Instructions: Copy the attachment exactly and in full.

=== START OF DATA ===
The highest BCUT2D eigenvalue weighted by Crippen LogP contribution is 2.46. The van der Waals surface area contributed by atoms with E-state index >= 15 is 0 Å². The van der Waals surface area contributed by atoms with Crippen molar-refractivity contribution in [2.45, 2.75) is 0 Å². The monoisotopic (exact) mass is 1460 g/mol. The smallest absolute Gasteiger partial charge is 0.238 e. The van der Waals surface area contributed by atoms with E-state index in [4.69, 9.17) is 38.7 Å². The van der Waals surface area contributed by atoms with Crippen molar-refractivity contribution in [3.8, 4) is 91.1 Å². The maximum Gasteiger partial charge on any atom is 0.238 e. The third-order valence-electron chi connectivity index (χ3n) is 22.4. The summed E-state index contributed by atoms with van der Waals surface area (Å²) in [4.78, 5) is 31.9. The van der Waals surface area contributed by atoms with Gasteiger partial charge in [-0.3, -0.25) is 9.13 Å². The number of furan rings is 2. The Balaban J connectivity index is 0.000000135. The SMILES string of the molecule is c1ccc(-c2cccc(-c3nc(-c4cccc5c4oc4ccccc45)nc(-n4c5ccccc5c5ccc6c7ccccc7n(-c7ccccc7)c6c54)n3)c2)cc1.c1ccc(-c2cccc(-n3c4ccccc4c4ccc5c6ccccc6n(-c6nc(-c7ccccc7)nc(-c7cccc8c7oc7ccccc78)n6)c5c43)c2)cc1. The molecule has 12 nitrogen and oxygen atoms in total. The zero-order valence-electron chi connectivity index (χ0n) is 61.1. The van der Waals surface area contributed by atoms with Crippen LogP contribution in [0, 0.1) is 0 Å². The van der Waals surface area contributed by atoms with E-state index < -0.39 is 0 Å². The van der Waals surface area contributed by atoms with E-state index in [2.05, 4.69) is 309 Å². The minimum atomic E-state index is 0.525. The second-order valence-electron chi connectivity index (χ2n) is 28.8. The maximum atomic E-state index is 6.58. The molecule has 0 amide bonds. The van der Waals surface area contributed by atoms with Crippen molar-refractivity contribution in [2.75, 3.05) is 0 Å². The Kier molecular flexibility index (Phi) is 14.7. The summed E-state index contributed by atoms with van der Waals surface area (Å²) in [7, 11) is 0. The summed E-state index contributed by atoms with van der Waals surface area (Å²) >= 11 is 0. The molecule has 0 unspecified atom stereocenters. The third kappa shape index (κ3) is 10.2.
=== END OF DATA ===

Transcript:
The highest BCUT2D eigenvalue weighted by Crippen LogP contribution is 2.46. The van der Waals surface area contributed by atoms with E-state index >= 15 is 0 Å². The van der Waals surface area contributed by atoms with Crippen molar-refractivity contribution in [2.45, 2.75) is 0 Å². The monoisotopic (exact) mass is 1460 g/mol. The smallest absolute Gasteiger partial charge is 0.238 e. The van der Waals surface area contributed by atoms with E-state index in [4.69, 9.17) is 38.7 Å². The van der Waals surface area contributed by atoms with Crippen molar-refractivity contribution in [3.8, 4) is 91.1 Å². The maximum Gasteiger partial charge on any atom is 0.238 e. The third-order valence-electron chi connectivity index (χ3n) is 22.4. The summed E-state index contributed by atoms with van der Waals surface area (Å²) in [4.78, 5) is 31.9. The van der Waals surface area contributed by atoms with Gasteiger partial charge in [-0.3, -0.25) is 9.13 Å². The number of furan rings is 2. The Balaban J connectivity index is 0.000000135. The SMILES string of the molecule is c1ccc(-c2cccc(-c3nc(-c4cccc5c4oc4ccccc45)nc(-n4c5ccccc5c5ccc6c7ccccc7n(-c7ccccc7)c6c54)n3)c2)cc1.c1ccc(-c2cccc(-n3c4ccccc4c4ccc5c6ccccc6n(-c6nc(-c7ccccc7)nc(-c7cccc8c7oc7ccccc78)n6)c5c43)c2)cc1. The molecule has 12 nitrogen and oxygen atoms in total. The zero-order valence-electron chi connectivity index (χ0n) is 61.1. The van der Waals surface area contributed by atoms with Crippen LogP contribution in [0, 0.1) is 0 Å². The van der Waals surface area contributed by atoms with E-state index < -0.39 is 0 Å². The van der Waals surface area contributed by atoms with E-state index in [2.05, 4.69) is 309 Å². The minimum atomic E-state index is 0.525. The second-order valence-electron chi connectivity index (χ2n) is 28.8. The maximum atomic E-state index is 6.58. The molecule has 0 amide bonds. The van der Waals surface area contributed by atoms with Crippen molar-refractivity contribution in [2.75, 3.05) is 0 Å². The Kier molecular flexibility index (Phi) is 14.7. The summed E-state index contributed by atoms with van der Waals surface area (Å²) in [7, 11) is 0. The summed E-state index contributed by atoms with van der Waals surface area (Å²) >= 11 is 0. The molecule has 0 unspecified atom stereocenters. The third kappa shape index (κ3) is 10.2.